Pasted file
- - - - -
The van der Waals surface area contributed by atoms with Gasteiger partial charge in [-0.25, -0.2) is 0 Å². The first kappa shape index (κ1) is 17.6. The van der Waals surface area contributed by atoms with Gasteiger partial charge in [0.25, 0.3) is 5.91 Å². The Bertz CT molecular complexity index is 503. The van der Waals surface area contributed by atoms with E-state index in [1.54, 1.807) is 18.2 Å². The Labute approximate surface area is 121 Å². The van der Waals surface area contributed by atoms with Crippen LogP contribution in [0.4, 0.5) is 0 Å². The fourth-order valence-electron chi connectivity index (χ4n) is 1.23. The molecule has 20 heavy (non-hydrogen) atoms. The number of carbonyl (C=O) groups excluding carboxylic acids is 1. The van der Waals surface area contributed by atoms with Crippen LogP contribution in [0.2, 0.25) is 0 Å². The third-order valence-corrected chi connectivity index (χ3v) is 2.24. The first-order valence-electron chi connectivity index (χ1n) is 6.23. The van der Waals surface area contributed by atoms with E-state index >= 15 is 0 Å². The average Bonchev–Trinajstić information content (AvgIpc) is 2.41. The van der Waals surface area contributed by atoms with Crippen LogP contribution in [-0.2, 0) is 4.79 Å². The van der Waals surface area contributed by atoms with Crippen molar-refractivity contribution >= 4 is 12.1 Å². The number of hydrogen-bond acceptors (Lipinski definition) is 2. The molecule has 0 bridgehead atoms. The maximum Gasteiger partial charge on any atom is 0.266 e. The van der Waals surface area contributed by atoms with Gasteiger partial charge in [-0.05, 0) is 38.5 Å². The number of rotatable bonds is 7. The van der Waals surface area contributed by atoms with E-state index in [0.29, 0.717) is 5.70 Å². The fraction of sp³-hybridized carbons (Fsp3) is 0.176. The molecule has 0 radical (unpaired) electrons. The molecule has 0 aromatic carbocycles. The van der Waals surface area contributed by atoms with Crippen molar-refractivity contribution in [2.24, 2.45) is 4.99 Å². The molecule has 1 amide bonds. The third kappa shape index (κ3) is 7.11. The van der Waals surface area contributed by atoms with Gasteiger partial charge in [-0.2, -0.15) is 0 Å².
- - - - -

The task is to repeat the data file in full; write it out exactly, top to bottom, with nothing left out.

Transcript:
The van der Waals surface area contributed by atoms with Gasteiger partial charge in [-0.25, -0.2) is 0 Å². The first kappa shape index (κ1) is 17.6. The van der Waals surface area contributed by atoms with Gasteiger partial charge in [0.25, 0.3) is 5.91 Å². The Bertz CT molecular complexity index is 503. The van der Waals surface area contributed by atoms with E-state index in [1.54, 1.807) is 18.2 Å². The Labute approximate surface area is 121 Å². The van der Waals surface area contributed by atoms with Crippen LogP contribution in [0.4, 0.5) is 0 Å². The fourth-order valence-electron chi connectivity index (χ4n) is 1.23. The molecule has 20 heavy (non-hydrogen) atoms. The number of carbonyl (C=O) groups excluding carboxylic acids is 1. The van der Waals surface area contributed by atoms with Crippen LogP contribution in [0.2, 0.25) is 0 Å². The third-order valence-corrected chi connectivity index (χ3v) is 2.24. The first-order valence-electron chi connectivity index (χ1n) is 6.23. The van der Waals surface area contributed by atoms with E-state index >= 15 is 0 Å². The average Bonchev–Trinajstić information content (AvgIpc) is 2.41. The van der Waals surface area contributed by atoms with Crippen LogP contribution in [-0.2, 0) is 4.79 Å². The van der Waals surface area contributed by atoms with Crippen molar-refractivity contribution >= 4 is 12.1 Å². The number of hydrogen-bond acceptors (Lipinski definition) is 2. The molecule has 0 bridgehead atoms. The maximum Gasteiger partial charge on any atom is 0.266 e. The van der Waals surface area contributed by atoms with Gasteiger partial charge in [-0.05, 0) is 38.5 Å². The number of rotatable bonds is 7. The van der Waals surface area contributed by atoms with E-state index in [0.29, 0.717) is 5.70 Å². The fraction of sp³-hybridized carbons (Fsp3) is 0.176. The molecule has 0 radical (unpaired) electrons. The molecule has 0 aromatic carbocycles. The van der Waals surface area contributed by atoms with Crippen molar-refractivity contribution in [2.24, 2.45) is 4.99 Å². The molecule has 1 amide bonds. The third kappa shape index (κ3) is 7.11. The van der Waals surface area contributed by atoms with Gasteiger partial charge in [-0.2, -0.15) is 0 Å².